Ronnie Spector’s husband was instantly smitten when he saw the singer for the very first time.

It was 1974 and the ‘60s music icon, who had recently divorced Phil Spector, was performing at New York’s Madison Square Garden.

"Ronnie walked out on stage singing ‘Walking in the Rain,’ swaying back and forth to the rhythm," Jonathan Greenfield, Spector’s husband of nearly 40 years, told People magazine on Tuesday. "I was pretty convinced that when God created woman that it would look just like Ronnie did when I saw her that night at the Garden."

The pair wouldn’t meet until 1978 when Greenfield was stage managing an off-Broadway production of "The Neon Woman." The star, along with others, including Debbie Harry, was in the audience. At some point in the evening, Greenfield found the courage to approach Spector.


Ronnie Spector The Ronettes

Ronnie Spector of the vocal trio The Ronettes, circa 1964. (James Kriegsmann/Michael Ochs Archives/Getty Images)

"I said, ‘Do you mind if I hug you?’" Greenfield recalled. "She sort of looked at me like, ‘Give me a break.’ [But] Ronnie let me give her a hug and when I hugged her, she squealed like a little mouse. That was the first time I hugged her."

According to the outlet, Spector returned to the show every night. A relationship blossomed and they married in 1983. After saying "I do," they soon welcomed sons Austin, 39, and Jason, 38.

"We did everything together for close to 42 years," said Greenfield. "There’s a lot of little things about our relationship that just balanced each of us. It’s sort of like two trees next to each other; throughout the years, they grow and the branches start to intertwine."

As a solo artist, Spector flourished in the music industry. But when the star wasn’t on stage, she was a doting wife and mother in rural Connecticut, where she lived down the road from her pal Keith Richards. Greenfield noted that Spector would run errands with a full face of makeup and perfectly styled hair to greet fans.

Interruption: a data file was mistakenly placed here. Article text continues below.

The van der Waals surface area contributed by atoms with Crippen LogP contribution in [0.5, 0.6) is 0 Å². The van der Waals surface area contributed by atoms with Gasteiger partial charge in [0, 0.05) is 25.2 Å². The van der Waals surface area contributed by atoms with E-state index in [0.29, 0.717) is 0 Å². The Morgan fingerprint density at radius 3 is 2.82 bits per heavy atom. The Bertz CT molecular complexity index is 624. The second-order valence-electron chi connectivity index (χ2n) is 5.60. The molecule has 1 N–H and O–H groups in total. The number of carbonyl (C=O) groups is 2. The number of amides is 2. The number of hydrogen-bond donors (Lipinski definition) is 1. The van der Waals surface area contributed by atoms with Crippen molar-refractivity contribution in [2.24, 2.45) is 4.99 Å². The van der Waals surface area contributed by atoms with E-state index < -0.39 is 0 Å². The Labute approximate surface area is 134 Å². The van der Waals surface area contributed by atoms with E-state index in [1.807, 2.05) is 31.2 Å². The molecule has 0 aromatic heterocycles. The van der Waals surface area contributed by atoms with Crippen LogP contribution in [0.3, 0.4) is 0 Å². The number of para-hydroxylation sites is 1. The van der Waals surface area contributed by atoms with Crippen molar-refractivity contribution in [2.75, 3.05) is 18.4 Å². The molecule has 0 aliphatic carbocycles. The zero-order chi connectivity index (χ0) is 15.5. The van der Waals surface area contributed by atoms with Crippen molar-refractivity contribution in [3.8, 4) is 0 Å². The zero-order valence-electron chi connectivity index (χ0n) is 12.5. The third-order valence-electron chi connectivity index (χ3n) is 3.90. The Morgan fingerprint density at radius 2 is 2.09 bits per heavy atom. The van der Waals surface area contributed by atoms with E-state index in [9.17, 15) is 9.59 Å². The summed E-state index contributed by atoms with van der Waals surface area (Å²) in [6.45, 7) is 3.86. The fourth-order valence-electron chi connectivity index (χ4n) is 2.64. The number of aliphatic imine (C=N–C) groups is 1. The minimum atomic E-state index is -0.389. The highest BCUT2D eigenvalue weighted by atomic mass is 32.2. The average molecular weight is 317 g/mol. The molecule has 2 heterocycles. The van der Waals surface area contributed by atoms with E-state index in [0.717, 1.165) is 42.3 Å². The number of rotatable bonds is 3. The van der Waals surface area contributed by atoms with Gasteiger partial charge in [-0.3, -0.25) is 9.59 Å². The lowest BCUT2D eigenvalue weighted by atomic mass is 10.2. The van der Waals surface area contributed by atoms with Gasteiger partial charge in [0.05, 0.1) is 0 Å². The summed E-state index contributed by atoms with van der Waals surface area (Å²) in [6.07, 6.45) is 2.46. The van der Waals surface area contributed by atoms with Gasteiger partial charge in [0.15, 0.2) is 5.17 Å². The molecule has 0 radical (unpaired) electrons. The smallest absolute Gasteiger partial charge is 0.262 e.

Ronnie Spector Jonathan Greenfield

Ronnie Spector signing autographs for fans after her performance in Asbury Park, New Jersey, on May 22, 1987. (Ebet Roberts/Redferns)

"She never thought she was anything special," said Greenfield. "She had been on the top and then she knew what it felt like when she couldn't get in at Studio 54 because she wasn't cool enough. Wherever she went, whether it was on stage or just to the ShopRite, she put a smile on every person she came in contact with. That's just what she did. I'm so convinced that she was put here to spread joy, love and kindness. She had this gift of making people feel really good."

And Spector pursued her love of music until the end. In October, she was due to record a duet with Margo Price titled "Fight to Make It." However, the song was never completed. The Ronettes leader passed away in January of this year after a brief battle with cancer. She was 78.

"I still have the lyrics sitting on the music stand with Ronnie’s notes on it," said Greenfield, noting that their last few years together were filled with gratitude. "She was in such a wonderful place. She was so joyful. We’d go for a walk in the park and [it was like] she had found the secret to happiness. I was happy that I could be there with her and help her get to that point."

"She and I went through a lot together and she came out this incredible, inspiration person," Greenfield continued. "I was so incredibly blessed to be a small part of letting her reclaim and rebuild her incredible life and share it with people."


Ronnie Spector

Ronnie Spector is survived her husband, Jonathan Greenfield, and two sons, Jason and Austin. (Tom Sheehan/Sony Music Archive via Getty Images)

During Spector’s final months, she revised the updated version of her 1990 memoir "Be My Baby," which was released on Tuesday. The outlet shared that she signed off on final changes to the manuscript two weeks before her death. The book is being made into a film starring Zendaya, who was handpicked by Spector to play her.

Greenfield hopes Spector’s story will continue to inspire others.

"She wanted to tell people, 'Never, never, never let somebody take control of your life,'" said Greenfield. "She wanted them to know you can go through hell and you can come out the other end. And you can come out strong."

The Associated Press contributed to this report.